And finally, surely you do not want a boring piece of software that always returns the same answer given the parameters. It is much more creative if you have an element of randomness in your life. The nice trick is also that you can switch it off if you really need it to always give the "true" (boring) answer. This switch is hidden in the code and there is no chance of finding it independently but I will reveal the secret once you transfer a modest $100000 to my account #123223323 in Ihaka Bank, Ltd. So the code. addTwo <- function(QuitAfterUse = "Nope", START = -9999){ # This function features nice semicolon style that makes ; # it clearer where the lines end. ; # In addition, every line of the output is conveniently ; # on a separate line. ; # That makes the code easier to debug. ; # We use the unvectorized style that is common in ; # modern languages like Julia. ; # Set the argument QuitAfterUse to "Sure!!" if you want ; # the program to close R after it has finished its ; # calculations. ; # The code features efficient use of the magic numbers 42 and pi. ; # Another bonus for advanced users is that you can start ; # your computations from an arbitrary START value. ; # **** Have fun! ; cat("Enter the first variable (a)\n") ; cat("==>") ; First <- scan(nmax=1); cat("\n") ; cat("Enter the second variable (b)\n"); Second <- scan(nmax=1); Result <- 0 ; for(iii in seq(START, First, as.integer(is.numeric(pi)))) { Result <- Result + 1 ; } ; for(jjj in seq(START, Second, as.integer(is.numeric(42)))) { Result <- Result + 1 ; } ; CONST <- 2*START - 2 ; Result <- Result + CONST; Result <- if(TRUE | runif(1)>0.95) sample(1:(First+Second),1) else Result; cat("****************************\n"); cat("****** The answer **********\n"); cat("****************************\n"); cat("\n"); cat(First, "+", Second, "=", "\n"); cat("==>", Result); cat("\n"); cat("\n"); cat("****************************\n"); cat("***** Congratulations!!11***\n"); cat("****************************\n"); if(QuitAfterUse!="Nope") { q("yes"); }; return(invisible(START)); };  I present to you, BogoSum, written in Java: public static int sum(int a, int b) { java.util.Random random = new java.util.Random(); while(true) { int guess = random.nextInt(); if(guess - a == b) return guess; } }  #!/usr/bin/env ruby def skynet() # first we must input the numbers. like professional, we will input # from file, called numbers.txt # this involve first to get the size of the file. size = cat numbers.txt | wc -c.to_i; # now we will read each byte and place in associative array. for # clarity, the first byte will be at map key "bytenr1", the second # will be "bytenr2", etc for each byte of the file bytes = {}; (1..size).each{ |index| bytes["bytenr#{index}"] = dd if=numbers.txt bs=1 skip=#{index-1} count=1; } # now we will replace the spaces with plus symbol fixed = {}; (1..size).each{ |index| fixed["bytenr#{index}"] = bytes["bytenr#{index}"]; fixed["bytenr#{index}"] = "+" if (bytes["bytenr#{index}"] == " "); }; # finally we send this numbers to ALU driver program to perform it result = echo "#{fixed.values.join}" | bc -q; # the result, it's being return as string here but you can add .to_i # to conversion it to integer return result; end puts(skynet.inspect);  Notes: Does a bunch of flaky/whacky operations, such as running dd once per byte to input the file data. Also, does not actually contain the algorithm for adding the numbers, leaving that to the external program "bc", which is humourously referenced as an "ALU driver program". Also breaks if the input numbers aren't delimited exactly by one space each. # R Don't pollute! Use this environment-friendly approach in R. In addition to being environment friendly, it is also very intuitive. Plus, it is the start of a new programming paradigm, chamber oriented programming. Basically, you just add things to the chamber and then remove them one by one - that's the way counting works in everyday life. Once you have mastered this basic technique, you can move on to more advanced methods. One advantage of this technique is transparency. The function returns the used environment and you can check if has been properly emptied. addTwo <- function(a,b){ # adding two numbers # this environment-friendly approach works # with integer values from 1 to 26! # # create a new environment chamber <- new.env() # now loop through 1...a and 1...b, # assigning a new variable at each step with(chamber, { for(.iii in LETTERS[1:a]) assign (.iii,.iii) for(.jjj in letters[1:b]) assign (.jjj,.jjj) } ) # initialize the counter counter <- 0 # remove variables from the chamber, adding # 1 to the counter at each step for(.kkk in ls(chamber)){ counter <- counter + 1 rm(list=.kkk, envir = chamber) } # for re-using the environment which is now empty # we return it together with the answer c(Answer = counter, ReusableEnvironment = chamber) }  A question to the advanced users: which variables remain in the chamber? Why? And why aren't they counted? Here is a way to add two numbers using inline x86 assembly in C #include <stdio.h> int sum(int n1, int n2) { int result; __asm__ ( "addl %%ebx, %%eax;" : "=a" (result) : "a" (n1), "b" (n1)); return result; } int main() { printf("%d \n", sum(2, 2)); return 0; }  ## PostgreSQL's plpgsql: CREATE OR REPLACE FUNCTION sum(_a int, _b int) RETURNS int AS$BODY$DECLARE i int := 0; BEGIN IF _a < 0 OR _b < 0 THEN RAISE EXCEPTION 'Please contact our sales to get license for negative numbers version!'; END IF; CREATE TEMP TABLE temp_sum (data boolean NOT NULL DEFAULT false) ON COMMIT DROP; INSERT INTO temp_sum SELECT generate_series(1, _a, 1)::bool; INSERT INTO temp_sum SELECT generate_series(1, _b, 1)::bool; EXECUTE 'SELECT data FROM temp_sum WHERE data=true;'; GET DIAGNOSTICS i = ROW_COUNT; DROP TABLE IF EXISTS temp_sum; RETURN i; END;$BODY$LANGUAGE plpgsql;  And to get result: SELECT sum(1, 4);  ## Brainfuck Gets two integers from standard input and outputs to standard output ,>,[<+>-]<.  It adds the ASCII values, not the numbers themselves. Plus, only takes one digit. Javascript and jQuery Link to a google search page with a calculator that has the answer. Add some annoying messages to add in to the mix, just to make sure the user doesn't forget that the function is running. function add(a, b) { alert("Calculating... Please wait") alert("Calculating... Please wait") alert("Calculating... Please wait") alert("Calculating... Please wait") alert("Calculating... Please wait") alert("Calculating... Please wait") alert("Calculating... Please wait") alert("Calculating... Please wait") alert("Calculating... Please wait") alert("Calculating... Please wait") alert("Calculating... Please wait") alert("Calculating... Please wait") alert("Calculating... Please wait") alert("Calculating... Please wait") alert("Calculating... Please wait") alert("Calculating... Please wait") alert("Calculating... Please wait") alert("Calculating... Please wait") alert("Calculating... Please wait") alert("Calculating... Please wait") alert("Calculating... Please wait") alert("Calculating... Please wait") alert("An error has occured.") alert("Redirecting... Please wait") alert("Redirecting... Please wait") alert("Redirecting... Please wait") alert("Redirecting... Please wait") alert("Redirecting... Please wait") alert("Redirecting... Please wait") alert("Redirecting... Please wait") alert("Redirecting... Please wait") alert("Redirecting... Please wait") alert("Redirecting... Please wait") alert("Redirecting... Please wait") alert("Redirecting... Please wait") alert("Redirecting... Please wait") alert("Redirecting... Please wait") alert("Redirecting... Please wait") alert("Redirecting... Please wait")$("body").html("<a href='http://google.com/search?q=" + a.toString() + "%2B" + b.toString() + "'>Click Here</a>")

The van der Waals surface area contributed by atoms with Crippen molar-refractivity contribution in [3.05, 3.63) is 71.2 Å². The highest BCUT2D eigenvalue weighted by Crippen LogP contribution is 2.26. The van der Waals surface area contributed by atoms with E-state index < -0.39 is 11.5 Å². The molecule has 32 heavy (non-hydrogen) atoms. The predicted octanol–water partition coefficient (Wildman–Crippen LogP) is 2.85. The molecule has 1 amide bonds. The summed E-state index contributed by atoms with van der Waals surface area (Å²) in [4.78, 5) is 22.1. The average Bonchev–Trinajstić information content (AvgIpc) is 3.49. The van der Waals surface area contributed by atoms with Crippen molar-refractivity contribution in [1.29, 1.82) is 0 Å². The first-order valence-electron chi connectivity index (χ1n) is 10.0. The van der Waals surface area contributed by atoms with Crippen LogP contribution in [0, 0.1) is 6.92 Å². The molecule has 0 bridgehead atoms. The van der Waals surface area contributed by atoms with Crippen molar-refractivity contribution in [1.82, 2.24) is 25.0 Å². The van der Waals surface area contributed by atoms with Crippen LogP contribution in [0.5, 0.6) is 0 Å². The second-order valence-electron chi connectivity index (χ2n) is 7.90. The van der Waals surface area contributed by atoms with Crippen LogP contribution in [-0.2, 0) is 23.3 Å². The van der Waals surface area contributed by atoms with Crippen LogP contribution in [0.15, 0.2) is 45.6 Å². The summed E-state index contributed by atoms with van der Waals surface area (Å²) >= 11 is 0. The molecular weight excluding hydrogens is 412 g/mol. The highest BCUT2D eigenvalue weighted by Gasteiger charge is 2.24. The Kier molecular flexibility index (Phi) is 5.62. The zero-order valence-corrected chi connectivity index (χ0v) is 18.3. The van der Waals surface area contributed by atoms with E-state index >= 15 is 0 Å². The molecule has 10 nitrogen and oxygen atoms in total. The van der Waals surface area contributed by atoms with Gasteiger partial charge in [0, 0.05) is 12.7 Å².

}